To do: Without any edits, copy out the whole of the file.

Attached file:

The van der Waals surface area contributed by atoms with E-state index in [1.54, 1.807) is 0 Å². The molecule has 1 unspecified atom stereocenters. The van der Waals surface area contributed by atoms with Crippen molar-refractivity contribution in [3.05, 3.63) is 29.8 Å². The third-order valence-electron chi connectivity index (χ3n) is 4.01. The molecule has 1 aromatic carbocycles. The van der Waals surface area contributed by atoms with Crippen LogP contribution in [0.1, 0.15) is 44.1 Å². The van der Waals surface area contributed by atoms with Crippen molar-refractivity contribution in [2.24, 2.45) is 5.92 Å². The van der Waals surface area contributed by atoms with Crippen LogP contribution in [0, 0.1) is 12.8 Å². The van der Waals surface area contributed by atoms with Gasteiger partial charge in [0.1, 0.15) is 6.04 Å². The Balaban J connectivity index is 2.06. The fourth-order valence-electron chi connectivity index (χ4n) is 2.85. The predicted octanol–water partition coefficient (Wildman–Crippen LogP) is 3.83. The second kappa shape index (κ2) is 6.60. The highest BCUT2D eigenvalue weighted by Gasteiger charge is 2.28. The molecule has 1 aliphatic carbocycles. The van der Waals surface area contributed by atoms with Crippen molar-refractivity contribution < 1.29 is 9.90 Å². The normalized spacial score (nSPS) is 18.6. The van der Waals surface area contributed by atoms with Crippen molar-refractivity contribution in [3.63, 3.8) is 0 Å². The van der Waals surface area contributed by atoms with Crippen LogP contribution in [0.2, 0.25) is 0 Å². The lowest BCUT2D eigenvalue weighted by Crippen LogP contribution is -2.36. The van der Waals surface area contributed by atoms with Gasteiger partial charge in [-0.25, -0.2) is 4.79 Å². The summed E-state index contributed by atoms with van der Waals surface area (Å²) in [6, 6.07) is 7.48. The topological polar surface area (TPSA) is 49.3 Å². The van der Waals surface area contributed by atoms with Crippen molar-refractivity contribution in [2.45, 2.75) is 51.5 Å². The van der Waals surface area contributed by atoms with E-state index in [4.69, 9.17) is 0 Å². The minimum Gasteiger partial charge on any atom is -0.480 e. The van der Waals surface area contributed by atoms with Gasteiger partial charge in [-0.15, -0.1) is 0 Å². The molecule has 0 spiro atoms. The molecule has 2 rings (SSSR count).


The van der Waals surface area contributed by atoms with E-state index in [1.54, 1.807) is 0 Å². The molecule has 1 unspecified atom stereocenters. The van der Waals surface area contributed by atoms with Crippen molar-refractivity contribution in [3.05, 3.63) is 29.8 Å². The third-order valence-electron chi connectivity index (χ3n) is 4.01. The molecule has 1 aromatic carbocycles. The van der Waals surface area contributed by atoms with Crippen LogP contribution in [0.1, 0.15) is 44.1 Å². The van der Waals surface area contributed by atoms with Crippen molar-refractivity contribution in [2.24, 2.45) is 5.92 Å². The van der Waals surface area contributed by atoms with Crippen LogP contribution in [0, 0.1) is 12.8 Å². The van der Waals surface area contributed by atoms with Gasteiger partial charge in [0.1, 0.15) is 6.04 Å². The Balaban J connectivity index is 2.06. The fourth-order valence-electron chi connectivity index (χ4n) is 2.85. The predicted octanol–water partition coefficient (Wildman–Crippen LogP) is 3.83. The second kappa shape index (κ2) is 6.60. The highest BCUT2D eigenvalue weighted by Gasteiger charge is 2.28. The molecule has 1 aliphatic carbocycles. The van der Waals surface area contributed by atoms with Crippen molar-refractivity contribution < 1.29 is 9.90 Å². The normalized spacial score (nSPS) is 18.6. The van der Waals surface area contributed by atoms with Crippen molar-refractivity contribution in [3.63, 3.8) is 0 Å². The van der Waals surface area contributed by atoms with Crippen LogP contribution in [0.2, 0.25) is 0 Å². The lowest BCUT2D eigenvalue weighted by Crippen LogP contribution is -2.36. The van der Waals surface area contributed by atoms with Gasteiger partial charge in [-0.25, -0.2) is 4.79 Å². The summed E-state index contributed by atoms with van der Waals surface area (Å²) in [6, 6.07) is 7.48. The topological polar surface area (TPSA) is 49.3 Å². The van der Waals surface area contributed by atoms with Crippen molar-refractivity contribution in [2.45, 2.75) is 51.5 Å². The van der Waals surface area contributed by atoms with E-state index in [4.69, 9.17) is 0 Å². The minimum Gasteiger partial charge on any atom is -0.480 e. The van der Waals surface area contributed by atoms with Gasteiger partial charge in [-0.15, -0.1) is 0 Å². The molecule has 0 spiro atoms. The molecule has 2 rings (SSSR count).